Donald Lawson intends to do the typical lottery-winner stuff: Retire, take care of his family, travel, get a new place to live.
But the 44-year-old Michigan man insists his $337 million Powerball prize -- the third-largest in Powerball history, and seventh-largest jackpot in U.S. history -- won't change him.
"I'm a millionaire now, but I'll still go to McDonald's," Lawson told reporters Friday at the Michigan Lottery headquarters in Lansing, where he came forward to collect on the August 15 drawing. "I don't like filet mignon or lobster. I like the simple life, and that's what I want to continue to do."
Lawson, of Lapeer, was the sole winner of the August 15 prize. He chose the lump-sum cash option, which gives him $224.6 million, before tax, at once.
He said he quit his railroad engineer job after learning he won. He said he chose the winning numbers -- 6, 27, 46, 51, 56 with a powerball of 21 -- himself at a Sunoco gas station in Lapeer.
"I walked into the ... station, and usually there ain't nobody up there, but there was a long line. But something from above -- I do have to credit that -- told me to go over there and pick my own numbers. I didn't pick them -- my hand just went," Lawson said.
Lawson said his two children will now be set for college, and he told his close relatives to retire, "and they had no problem with that."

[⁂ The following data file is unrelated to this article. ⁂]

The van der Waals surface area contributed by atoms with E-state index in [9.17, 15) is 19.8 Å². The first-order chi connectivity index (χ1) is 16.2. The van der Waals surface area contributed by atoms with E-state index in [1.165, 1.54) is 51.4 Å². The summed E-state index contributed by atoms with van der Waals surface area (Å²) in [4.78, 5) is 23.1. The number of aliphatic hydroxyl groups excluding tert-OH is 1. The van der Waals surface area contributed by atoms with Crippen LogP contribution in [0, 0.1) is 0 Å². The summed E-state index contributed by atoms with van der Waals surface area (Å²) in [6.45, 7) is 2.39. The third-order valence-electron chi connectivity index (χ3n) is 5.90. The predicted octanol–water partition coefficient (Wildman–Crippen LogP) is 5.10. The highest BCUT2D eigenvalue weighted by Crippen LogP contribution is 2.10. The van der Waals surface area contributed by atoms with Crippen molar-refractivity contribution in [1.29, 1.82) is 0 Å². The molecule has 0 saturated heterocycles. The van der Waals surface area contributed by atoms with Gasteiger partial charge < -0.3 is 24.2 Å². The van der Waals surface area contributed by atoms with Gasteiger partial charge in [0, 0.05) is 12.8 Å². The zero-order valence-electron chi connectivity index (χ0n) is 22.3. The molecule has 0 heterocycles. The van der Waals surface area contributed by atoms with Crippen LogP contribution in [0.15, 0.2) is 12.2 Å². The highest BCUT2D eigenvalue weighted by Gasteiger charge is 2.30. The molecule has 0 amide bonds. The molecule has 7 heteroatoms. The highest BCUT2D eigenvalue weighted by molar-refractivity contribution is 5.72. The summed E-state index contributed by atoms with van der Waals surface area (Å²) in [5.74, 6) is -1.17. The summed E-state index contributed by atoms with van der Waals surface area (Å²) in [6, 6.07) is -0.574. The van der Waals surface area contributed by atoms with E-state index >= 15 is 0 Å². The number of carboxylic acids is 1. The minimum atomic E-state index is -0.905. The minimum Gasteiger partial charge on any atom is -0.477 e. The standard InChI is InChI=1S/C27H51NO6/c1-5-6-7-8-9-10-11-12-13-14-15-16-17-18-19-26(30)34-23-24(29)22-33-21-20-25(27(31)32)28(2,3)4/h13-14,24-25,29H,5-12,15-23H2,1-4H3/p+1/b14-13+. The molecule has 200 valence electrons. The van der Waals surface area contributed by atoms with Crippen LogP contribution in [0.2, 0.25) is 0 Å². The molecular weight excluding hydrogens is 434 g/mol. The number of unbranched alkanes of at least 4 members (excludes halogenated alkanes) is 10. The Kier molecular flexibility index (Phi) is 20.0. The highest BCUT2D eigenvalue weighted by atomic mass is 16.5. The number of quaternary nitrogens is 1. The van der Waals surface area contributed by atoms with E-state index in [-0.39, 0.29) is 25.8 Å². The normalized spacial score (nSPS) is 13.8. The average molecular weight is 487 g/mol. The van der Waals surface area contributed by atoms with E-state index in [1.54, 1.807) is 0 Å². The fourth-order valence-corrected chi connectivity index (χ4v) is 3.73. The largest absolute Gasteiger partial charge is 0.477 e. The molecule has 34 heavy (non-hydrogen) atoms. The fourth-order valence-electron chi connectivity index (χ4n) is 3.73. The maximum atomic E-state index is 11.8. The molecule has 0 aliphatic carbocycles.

He said he plans to travel a lot, but for now, he's going to "go somewhere safe and think about (what to do) and go from there."
"This money won't last forever unless I use it right and budget it right. It's not a lot, $337 million," he joked, drawing laughter, before addressing the issue of taxes. "You all think it's tremendous amount, but I'm kind of pissed at Uncle Sam ... you know?"
Eight other tickets won the $1 million Match 5 prize on August 15. Two of those tickets were bought in Indiana, and the others in Kansas, Kentucky, New Jersey, New Mexico, Pennsylvania and Virginia, lottery officials said.
The game's largest prize to date was $365 million, which was awarded in 2006 to a group of eight co-workers at a Nebraska meat-packing plant.
That record drawing happened when the cost for a Powerball ticket was $1. In January, the price increased to $2, with officials saying it would lead to an increased number of large jackpots. At the same time, the odds improved somewhat because officials reduced the number of red balls, the powerballs, from 39 to 35.
At $337 million, the Powerball pot still has ways to go to catch MegaMillions at the top of the list of U.S. grand prizes. In March, three tickets were sold for a drawing with the top prize of $656 million
CNN's Chris Boyette contributed to this report.